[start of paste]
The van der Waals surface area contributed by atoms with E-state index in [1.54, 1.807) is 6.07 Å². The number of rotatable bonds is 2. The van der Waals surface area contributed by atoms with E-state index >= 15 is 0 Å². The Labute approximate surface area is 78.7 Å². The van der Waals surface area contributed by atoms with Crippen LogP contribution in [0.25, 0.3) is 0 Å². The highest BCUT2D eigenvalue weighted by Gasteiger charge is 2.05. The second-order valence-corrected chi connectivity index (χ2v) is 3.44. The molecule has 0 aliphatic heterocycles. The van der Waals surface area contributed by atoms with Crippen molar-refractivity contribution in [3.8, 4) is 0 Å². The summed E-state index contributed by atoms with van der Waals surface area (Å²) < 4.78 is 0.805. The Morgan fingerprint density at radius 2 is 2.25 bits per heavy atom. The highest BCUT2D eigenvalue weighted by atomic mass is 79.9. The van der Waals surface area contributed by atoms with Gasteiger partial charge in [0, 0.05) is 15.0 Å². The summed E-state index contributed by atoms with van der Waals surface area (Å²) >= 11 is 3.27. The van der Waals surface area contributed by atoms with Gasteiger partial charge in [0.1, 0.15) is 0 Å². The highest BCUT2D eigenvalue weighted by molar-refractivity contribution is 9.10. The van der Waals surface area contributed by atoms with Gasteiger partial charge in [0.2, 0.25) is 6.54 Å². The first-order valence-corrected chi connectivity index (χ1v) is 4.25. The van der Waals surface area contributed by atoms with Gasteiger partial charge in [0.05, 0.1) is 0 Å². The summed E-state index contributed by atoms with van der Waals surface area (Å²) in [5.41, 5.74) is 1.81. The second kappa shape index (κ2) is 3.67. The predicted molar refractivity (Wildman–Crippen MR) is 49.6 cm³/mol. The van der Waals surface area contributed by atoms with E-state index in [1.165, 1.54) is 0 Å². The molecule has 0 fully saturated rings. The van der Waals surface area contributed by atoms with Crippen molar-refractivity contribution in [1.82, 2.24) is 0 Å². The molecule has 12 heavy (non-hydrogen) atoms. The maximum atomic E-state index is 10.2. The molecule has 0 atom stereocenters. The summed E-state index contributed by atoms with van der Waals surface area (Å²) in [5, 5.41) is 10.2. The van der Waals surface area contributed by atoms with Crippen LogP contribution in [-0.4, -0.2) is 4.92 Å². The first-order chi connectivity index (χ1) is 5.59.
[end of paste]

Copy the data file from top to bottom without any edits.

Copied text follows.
The van der Waals surface area contributed by atoms with E-state index in [1.54, 1.807) is 6.07 Å². The number of rotatable bonds is 2. The van der Waals surface area contributed by atoms with E-state index >= 15 is 0 Å². The Labute approximate surface area is 78.7 Å². The van der Waals surface area contributed by atoms with Crippen LogP contribution in [0.25, 0.3) is 0 Å². The highest BCUT2D eigenvalue weighted by Gasteiger charge is 2.05. The second-order valence-corrected chi connectivity index (χ2v) is 3.44. The molecule has 0 aliphatic heterocycles. The van der Waals surface area contributed by atoms with Crippen molar-refractivity contribution in [3.8, 4) is 0 Å². The summed E-state index contributed by atoms with van der Waals surface area (Å²) < 4.78 is 0.805. The Morgan fingerprint density at radius 2 is 2.25 bits per heavy atom. The highest BCUT2D eigenvalue weighted by atomic mass is 79.9. The van der Waals surface area contributed by atoms with Gasteiger partial charge in [0, 0.05) is 15.0 Å². The summed E-state index contributed by atoms with van der Waals surface area (Å²) >= 11 is 3.27. The van der Waals surface area contributed by atoms with Gasteiger partial charge in [0.1, 0.15) is 0 Å². The highest BCUT2D eigenvalue weighted by molar-refractivity contribution is 9.10. The van der Waals surface area contributed by atoms with Gasteiger partial charge in [0.2, 0.25) is 6.54 Å². The first-order valence-corrected chi connectivity index (χ1v) is 4.25. The van der Waals surface area contributed by atoms with Gasteiger partial charge in [0.05, 0.1) is 0 Å². The summed E-state index contributed by atoms with van der Waals surface area (Å²) in [5.41, 5.74) is 1.81. The second kappa shape index (κ2) is 3.67. The predicted molar refractivity (Wildman–Crippen MR) is 49.6 cm³/mol. The van der Waals surface area contributed by atoms with E-state index in [1.165, 1.54) is 0 Å². The molecule has 0 fully saturated rings. The van der Waals surface area contributed by atoms with Crippen molar-refractivity contribution in [1.82, 2.24) is 0 Å². The molecule has 12 heavy (non-hydrogen) atoms. The maximum atomic E-state index is 10.2. The molecule has 0 atom stereocenters. The summed E-state index contributed by atoms with van der Waals surface area (Å²) in [5, 5.41) is 10.2. The van der Waals surface area contributed by atoms with Crippen LogP contribution in [-0.4, -0.2) is 4.92 Å². The first-order chi connectivity index (χ1) is 5.59.